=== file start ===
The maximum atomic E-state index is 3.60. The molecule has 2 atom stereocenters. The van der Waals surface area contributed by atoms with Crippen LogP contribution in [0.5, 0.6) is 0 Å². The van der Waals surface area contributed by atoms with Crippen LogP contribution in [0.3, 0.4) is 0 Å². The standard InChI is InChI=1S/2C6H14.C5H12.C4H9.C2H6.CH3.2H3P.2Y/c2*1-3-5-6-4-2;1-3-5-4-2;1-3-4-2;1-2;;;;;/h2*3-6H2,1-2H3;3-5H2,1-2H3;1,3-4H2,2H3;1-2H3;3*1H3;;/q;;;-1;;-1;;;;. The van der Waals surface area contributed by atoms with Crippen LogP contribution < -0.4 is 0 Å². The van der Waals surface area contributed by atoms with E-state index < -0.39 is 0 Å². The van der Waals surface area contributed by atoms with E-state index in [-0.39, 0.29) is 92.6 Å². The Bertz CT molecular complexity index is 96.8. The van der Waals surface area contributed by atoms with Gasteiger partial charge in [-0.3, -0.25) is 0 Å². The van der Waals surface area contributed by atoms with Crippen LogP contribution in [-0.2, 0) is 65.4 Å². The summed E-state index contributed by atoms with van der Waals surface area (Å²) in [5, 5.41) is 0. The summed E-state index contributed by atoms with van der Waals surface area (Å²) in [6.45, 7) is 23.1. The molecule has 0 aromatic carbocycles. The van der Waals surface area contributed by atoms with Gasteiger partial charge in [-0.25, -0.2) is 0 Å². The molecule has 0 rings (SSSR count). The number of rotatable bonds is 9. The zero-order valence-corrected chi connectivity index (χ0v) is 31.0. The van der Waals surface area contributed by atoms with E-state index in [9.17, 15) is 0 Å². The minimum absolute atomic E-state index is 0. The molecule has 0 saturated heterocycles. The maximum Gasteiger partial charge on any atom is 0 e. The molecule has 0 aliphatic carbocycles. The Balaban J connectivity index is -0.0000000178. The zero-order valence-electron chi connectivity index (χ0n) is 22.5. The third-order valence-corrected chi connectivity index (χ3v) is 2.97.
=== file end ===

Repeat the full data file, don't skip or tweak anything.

The maximum atomic E-state index is 3.60. The molecule has 2 atom stereocenters. The van der Waals surface area contributed by atoms with Crippen LogP contribution in [0.5, 0.6) is 0 Å². The van der Waals surface area contributed by atoms with Crippen LogP contribution in [0.3, 0.4) is 0 Å². The standard InChI is InChI=1S/2C6H14.C5H12.C4H9.C2H6.CH3.2H3P.2Y/c2*1-3-5-6-4-2;1-3-5-4-2;1-3-4-2;1-2;;;;;/h2*3-6H2,1-2H3;3-5H2,1-2H3;1,3-4H2,2H3;1-2H3;3*1H3;;/q;;;-1;;-1;;;;. The van der Waals surface area contributed by atoms with Crippen LogP contribution < -0.4 is 0 Å². The van der Waals surface area contributed by atoms with E-state index < -0.39 is 0 Å². The van der Waals surface area contributed by atoms with E-state index in [-0.39, 0.29) is 92.6 Å². The Bertz CT molecular complexity index is 96.8. The van der Waals surface area contributed by atoms with Gasteiger partial charge in [-0.3, -0.25) is 0 Å². The van der Waals surface area contributed by atoms with Crippen LogP contribution in [-0.2, 0) is 65.4 Å². The summed E-state index contributed by atoms with van der Waals surface area (Å²) in [5, 5.41) is 0. The summed E-state index contributed by atoms with van der Waals surface area (Å²) in [6.45, 7) is 23.1. The molecule has 0 aromatic carbocycles. The van der Waals surface area contributed by atoms with Gasteiger partial charge in [-0.25, -0.2) is 0 Å². The molecule has 0 rings (SSSR count). The number of rotatable bonds is 9. The zero-order valence-corrected chi connectivity index (χ0v) is 31.0. The van der Waals surface area contributed by atoms with E-state index in [9.17, 15) is 0 Å². The minimum absolute atomic E-state index is 0. The molecule has 0 saturated heterocycles. The maximum Gasteiger partial charge on any atom is 0 e. The molecule has 0 aliphatic carbocycles. The Balaban J connectivity index is -0.0000000178. The zero-order valence-electron chi connectivity index (χ0n) is 22.5. The third-order valence-corrected chi connectivity index (χ3v) is 2.97.